The Anxiety of the Moment and the Hornets Buzzing in My Chest

The Anxiety of the Moment and the Hornets Buzzing in My Chest June 9, 2022

For the past few years, there seems to be an every-present level of heightened anxiety within me. When I mention it to folks, they almost universally agree and share their own stories of this anxiety, be it COVID-related, stemming from White Supremacy, or something else entirely. Many folks I know are simply anxious – there doesn’t seem to be a clear reason: life is the reason.

I feel a sense of this anxiety in my own body when I scan the news and read about the latest political battle. I feel it when I can’t see clear progress on social issues. I feel it, especially as a person working in education, when I come face to face again with the brutal realization that a classroom I’m in could be destroyed in a mass shooting and little to nothing would change.



A friend of mine, James A. Pearson, has a poem that speaks deeply to this part of me so constricted with fear. He writes so clearly of this inner anxiety, what he calls the “hornets buzzing in my chest.”

Meanwhile the world’s still doing spring

like nothing’s happening. There was sunlight

on the forest floor today, and the sounds of birds


welcoming themselves home to another place

they still belong. My fear found no corroboration

in the old growth Douglas firs, who seemed


as steady as ever. Not even the swarms

of little hemlocks clawing towards the light

echoed my alarm. They all just let me be there


with all the hornets buzzing in my chest.

Some mirrors are big enough to show you

how even the end of the world really isn’t.


What does it mean to exist in a world that feels so at-its-end, while also recognizing how full of life so much of it really is?

James and I often speak of how we are, as humans, part of the natural world. That despite our desire to stand apart from it as distinct, we too are members of nature. Mary Oliver referred to it as the great “family of things.”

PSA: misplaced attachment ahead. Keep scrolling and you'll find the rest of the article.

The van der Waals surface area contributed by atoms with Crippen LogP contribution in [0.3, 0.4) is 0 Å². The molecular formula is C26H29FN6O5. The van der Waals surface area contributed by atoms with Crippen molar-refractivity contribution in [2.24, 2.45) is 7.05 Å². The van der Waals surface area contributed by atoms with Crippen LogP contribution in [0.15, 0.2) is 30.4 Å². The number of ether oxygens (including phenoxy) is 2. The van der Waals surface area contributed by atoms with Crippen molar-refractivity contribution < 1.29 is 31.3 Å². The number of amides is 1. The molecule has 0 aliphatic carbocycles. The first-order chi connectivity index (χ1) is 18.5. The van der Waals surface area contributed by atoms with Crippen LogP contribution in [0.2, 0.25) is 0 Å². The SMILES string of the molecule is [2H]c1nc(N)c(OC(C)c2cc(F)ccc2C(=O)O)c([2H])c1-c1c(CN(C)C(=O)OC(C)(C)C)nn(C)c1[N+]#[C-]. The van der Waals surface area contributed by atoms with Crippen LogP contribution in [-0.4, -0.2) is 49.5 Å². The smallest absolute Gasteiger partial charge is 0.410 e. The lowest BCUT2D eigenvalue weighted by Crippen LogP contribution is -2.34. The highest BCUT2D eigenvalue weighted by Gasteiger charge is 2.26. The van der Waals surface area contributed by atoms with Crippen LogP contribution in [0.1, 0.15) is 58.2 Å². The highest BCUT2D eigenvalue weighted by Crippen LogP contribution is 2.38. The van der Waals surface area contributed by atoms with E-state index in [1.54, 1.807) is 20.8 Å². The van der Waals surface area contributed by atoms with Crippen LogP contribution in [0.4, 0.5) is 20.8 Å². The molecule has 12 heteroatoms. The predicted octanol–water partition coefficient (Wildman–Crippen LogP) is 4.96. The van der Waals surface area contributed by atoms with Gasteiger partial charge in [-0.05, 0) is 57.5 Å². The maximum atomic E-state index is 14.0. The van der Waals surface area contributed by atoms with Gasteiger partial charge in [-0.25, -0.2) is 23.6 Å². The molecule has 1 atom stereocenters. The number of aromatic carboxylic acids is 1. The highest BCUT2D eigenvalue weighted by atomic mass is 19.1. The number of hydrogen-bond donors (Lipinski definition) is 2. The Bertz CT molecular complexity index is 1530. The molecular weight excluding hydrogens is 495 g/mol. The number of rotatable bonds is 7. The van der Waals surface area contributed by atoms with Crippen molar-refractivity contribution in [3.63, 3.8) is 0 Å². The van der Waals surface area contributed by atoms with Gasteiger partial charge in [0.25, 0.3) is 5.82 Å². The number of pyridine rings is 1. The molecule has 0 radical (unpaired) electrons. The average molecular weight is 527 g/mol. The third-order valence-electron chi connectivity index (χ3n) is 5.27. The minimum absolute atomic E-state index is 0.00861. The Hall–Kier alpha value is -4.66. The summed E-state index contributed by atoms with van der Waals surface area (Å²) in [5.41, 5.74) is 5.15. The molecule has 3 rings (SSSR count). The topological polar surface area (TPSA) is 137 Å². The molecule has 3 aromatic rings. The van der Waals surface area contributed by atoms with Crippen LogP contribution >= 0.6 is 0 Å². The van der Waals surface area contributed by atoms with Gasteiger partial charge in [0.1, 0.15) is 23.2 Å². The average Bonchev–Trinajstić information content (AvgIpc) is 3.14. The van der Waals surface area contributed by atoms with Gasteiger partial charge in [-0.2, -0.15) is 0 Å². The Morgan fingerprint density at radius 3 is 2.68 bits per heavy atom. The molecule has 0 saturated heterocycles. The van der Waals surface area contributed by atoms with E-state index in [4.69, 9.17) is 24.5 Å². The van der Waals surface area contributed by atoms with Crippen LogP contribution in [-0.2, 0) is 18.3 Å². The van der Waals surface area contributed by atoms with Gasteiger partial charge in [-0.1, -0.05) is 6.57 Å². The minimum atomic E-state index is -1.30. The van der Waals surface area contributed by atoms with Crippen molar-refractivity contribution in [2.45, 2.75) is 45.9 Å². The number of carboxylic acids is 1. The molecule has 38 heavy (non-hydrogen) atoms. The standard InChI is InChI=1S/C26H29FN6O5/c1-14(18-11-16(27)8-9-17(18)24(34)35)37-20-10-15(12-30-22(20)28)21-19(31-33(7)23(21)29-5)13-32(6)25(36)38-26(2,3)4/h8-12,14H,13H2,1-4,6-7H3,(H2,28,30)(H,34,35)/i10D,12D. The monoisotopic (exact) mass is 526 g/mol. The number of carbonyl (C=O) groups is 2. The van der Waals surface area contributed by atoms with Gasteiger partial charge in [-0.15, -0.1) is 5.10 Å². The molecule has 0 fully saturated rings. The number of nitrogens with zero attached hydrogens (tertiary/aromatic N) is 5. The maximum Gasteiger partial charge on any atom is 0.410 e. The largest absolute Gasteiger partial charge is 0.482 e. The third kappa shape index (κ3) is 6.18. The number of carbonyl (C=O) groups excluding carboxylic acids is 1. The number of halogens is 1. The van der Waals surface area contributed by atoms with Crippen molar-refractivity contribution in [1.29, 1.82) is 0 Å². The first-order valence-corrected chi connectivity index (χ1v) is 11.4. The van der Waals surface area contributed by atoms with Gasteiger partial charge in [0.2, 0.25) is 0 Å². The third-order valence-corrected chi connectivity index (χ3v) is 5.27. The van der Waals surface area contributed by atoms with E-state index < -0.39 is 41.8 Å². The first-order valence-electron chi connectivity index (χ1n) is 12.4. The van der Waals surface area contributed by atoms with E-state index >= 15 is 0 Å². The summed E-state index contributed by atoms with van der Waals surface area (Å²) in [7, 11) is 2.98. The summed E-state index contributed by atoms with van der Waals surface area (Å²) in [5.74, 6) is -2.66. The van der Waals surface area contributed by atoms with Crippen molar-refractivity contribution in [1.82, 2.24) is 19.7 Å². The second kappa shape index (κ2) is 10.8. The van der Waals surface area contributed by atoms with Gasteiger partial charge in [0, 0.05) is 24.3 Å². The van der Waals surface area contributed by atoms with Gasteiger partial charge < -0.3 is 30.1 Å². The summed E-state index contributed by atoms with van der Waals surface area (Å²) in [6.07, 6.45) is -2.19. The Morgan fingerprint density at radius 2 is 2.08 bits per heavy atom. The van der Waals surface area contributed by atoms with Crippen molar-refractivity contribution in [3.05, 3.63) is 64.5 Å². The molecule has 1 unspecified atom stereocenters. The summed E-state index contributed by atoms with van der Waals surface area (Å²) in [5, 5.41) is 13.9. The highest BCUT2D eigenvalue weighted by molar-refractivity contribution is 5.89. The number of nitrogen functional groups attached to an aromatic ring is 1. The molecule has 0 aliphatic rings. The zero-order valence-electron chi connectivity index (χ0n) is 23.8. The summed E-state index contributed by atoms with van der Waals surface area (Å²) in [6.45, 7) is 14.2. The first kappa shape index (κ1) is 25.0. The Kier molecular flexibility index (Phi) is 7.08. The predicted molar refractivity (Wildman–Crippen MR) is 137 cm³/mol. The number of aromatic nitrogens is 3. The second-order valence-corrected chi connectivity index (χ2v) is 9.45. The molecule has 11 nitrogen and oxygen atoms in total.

I think about this often – this family of things – and how often it is nature, animals, and the changing seasons that most orient me to understanding my own life: in the winter as I constrict into a hermit with my hot chocolate and learn to sit with myself; or in the summer when I come out of my shell and dance without restraint in the sunshine.

Some of the work, it seems to me, is to recognize that the end-of-the-world energy so many of us carry – this fear and anxiety, among other things – is not the entirety of our human experience. That instead, we can feel such things and mourn for the hurts of the world at the same time as we know that this is not the end. And that it is in our dancing, or the hemlocks clawing, or the Douglas Firs’ steady standing – it is here that hope resides.


An Invitation: 

The Journey from Winter to Spring: An Evening with James A. Pearson

Life’s winters can be brutal. If you’ve experienced loss, heartbreak, or failure you know the longing for spring’s renewal to come.

But it doesn’t always come quickly, or easily.

James A. Pearson’s poetry looks at the seasons of life not just as circumstances you’re in, but also as capacities you have within yourself.

Part of you knows how to winter, he says. Just like the trees and the bears and the birds know.

On June 16th, James and I will co-host a free event looking at the hidden invitations of winter, the tender calling of spring, and the journey between the two.

Using poetry, journaling, and conversation you’ll be invited to reflect on the seasons of your own life. And to take the next courageous step that’s yours to take.

Learn more and register here.

About Andrew Lang
Andrew Lang is an educator in Tacoma, Washington, an alumnus of Richard Rohr’s Living School for Action and Contemplation, and author of the forthcoming book, Unmasking the Inner Critic: Lessons for Living an Unconstricted Life. For the past nine years, he has led workshops on contemplative spirituality and community development throughout the Pacific Northwest. You can read more about the author here.

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